The latest statistics by the American Academy of Facial Plastic and Reconstructive Surgery suggest that one in three facial plastic surgeons said there was an increase in the number of patients requesting procedures because they are “more self-aware of looks in social media.” However, the world “selfie” was never used in the survey of plastic surgeons so the idea that selfies are the largest contributing factor to this rise is merely speculation.


It’s true that social platforms like Instagram and Snapchat encourage users to photograph themselves regularly which leads to them scrutinizing their image with a more self-critical eye than ever before, but selfies may not be solely to blame despite the media is trying to popularize the concept. Apps like SkinneePix which lets users shed virtual weight so their faces look skinnier are raising concerns about health and body-image issues and increasing conversations and concerns about selfies making it a hot topic. Allow me to bring a plastic surgeon’s perspective to the conversation.


I have had patients come in wanting surgery after seeing themselves in a photograph, not necessarily a selfie or (at least they don’t admit that to me). Oftentimes it’s a family or group photo and they notice things they hadn’t before. I believe social media may play a contributing factor because patients are realizing that once their photos are on the web and tagged they are out there for the entire Internet community to see.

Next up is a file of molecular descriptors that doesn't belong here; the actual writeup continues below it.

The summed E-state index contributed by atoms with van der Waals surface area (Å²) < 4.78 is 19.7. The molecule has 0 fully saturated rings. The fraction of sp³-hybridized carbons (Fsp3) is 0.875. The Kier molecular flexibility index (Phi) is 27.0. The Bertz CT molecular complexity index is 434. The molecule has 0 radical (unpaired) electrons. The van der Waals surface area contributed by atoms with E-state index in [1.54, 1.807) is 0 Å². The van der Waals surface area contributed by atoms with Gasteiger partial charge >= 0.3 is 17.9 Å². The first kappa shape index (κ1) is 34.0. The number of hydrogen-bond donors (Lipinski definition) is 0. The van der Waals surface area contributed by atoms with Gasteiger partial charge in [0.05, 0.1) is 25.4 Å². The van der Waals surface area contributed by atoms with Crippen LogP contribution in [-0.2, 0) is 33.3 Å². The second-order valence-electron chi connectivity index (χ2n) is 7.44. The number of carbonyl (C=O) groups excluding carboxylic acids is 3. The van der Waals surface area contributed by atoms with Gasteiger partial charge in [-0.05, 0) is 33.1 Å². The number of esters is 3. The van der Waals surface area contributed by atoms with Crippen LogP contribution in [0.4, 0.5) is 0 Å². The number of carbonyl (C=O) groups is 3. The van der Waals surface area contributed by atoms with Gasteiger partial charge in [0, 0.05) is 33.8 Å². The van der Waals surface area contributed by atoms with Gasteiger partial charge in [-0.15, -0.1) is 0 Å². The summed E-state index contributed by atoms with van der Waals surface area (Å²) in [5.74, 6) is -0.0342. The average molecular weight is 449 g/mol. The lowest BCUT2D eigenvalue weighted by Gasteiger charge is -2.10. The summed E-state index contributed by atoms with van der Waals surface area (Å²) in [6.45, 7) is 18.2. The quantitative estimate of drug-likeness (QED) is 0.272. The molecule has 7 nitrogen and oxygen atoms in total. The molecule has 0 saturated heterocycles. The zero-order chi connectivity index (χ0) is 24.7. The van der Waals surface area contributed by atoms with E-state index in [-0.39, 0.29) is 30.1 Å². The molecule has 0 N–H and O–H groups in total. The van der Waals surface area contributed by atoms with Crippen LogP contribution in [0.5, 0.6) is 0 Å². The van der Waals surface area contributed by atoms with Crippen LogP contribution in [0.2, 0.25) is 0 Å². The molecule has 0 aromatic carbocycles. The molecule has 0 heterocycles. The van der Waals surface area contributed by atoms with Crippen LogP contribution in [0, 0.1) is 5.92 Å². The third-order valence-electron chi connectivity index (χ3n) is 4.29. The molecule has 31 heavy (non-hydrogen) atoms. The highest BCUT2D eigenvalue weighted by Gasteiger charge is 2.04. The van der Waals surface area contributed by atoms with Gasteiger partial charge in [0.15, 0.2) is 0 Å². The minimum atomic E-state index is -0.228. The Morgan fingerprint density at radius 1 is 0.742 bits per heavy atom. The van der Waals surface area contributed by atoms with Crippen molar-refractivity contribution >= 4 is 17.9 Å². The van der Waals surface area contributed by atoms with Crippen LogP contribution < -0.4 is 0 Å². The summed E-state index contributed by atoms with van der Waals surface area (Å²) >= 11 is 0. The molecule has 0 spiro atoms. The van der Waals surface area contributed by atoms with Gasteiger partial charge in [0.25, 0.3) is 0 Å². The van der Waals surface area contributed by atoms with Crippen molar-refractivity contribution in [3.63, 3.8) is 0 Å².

From my experience, the selfie craze is not creating the desire for cosmetic procedures on its own. It’s likely that the patient has been thinking about the procedure over time and the photos they review solidify the idea that they want or need to take action, opposed to them suddenly realizing “something is wrong” because they see it in a picture.


The majority of the complaints I receive related to patients wanting to look better in their photos are typical aging-related issues, so the concern that selfies are encouraging younger people to undergo plastic surgery is probably less dramatic number than is being suggested. Sagging neck and jowls, deep nasolabial folds, bags under the eyes and crows feet are the more commonly discussed issues, some of which can be improved with fillers and botox, and some require surgery such as a face and neck lift or eyelid surgery. Probably the most significant procedure that is requested is nose reshaping because patients found that they didn’t like the way their nose looked in profile and didn’t appreciate it until they saw it in a picture because they always looked at their nose from the front.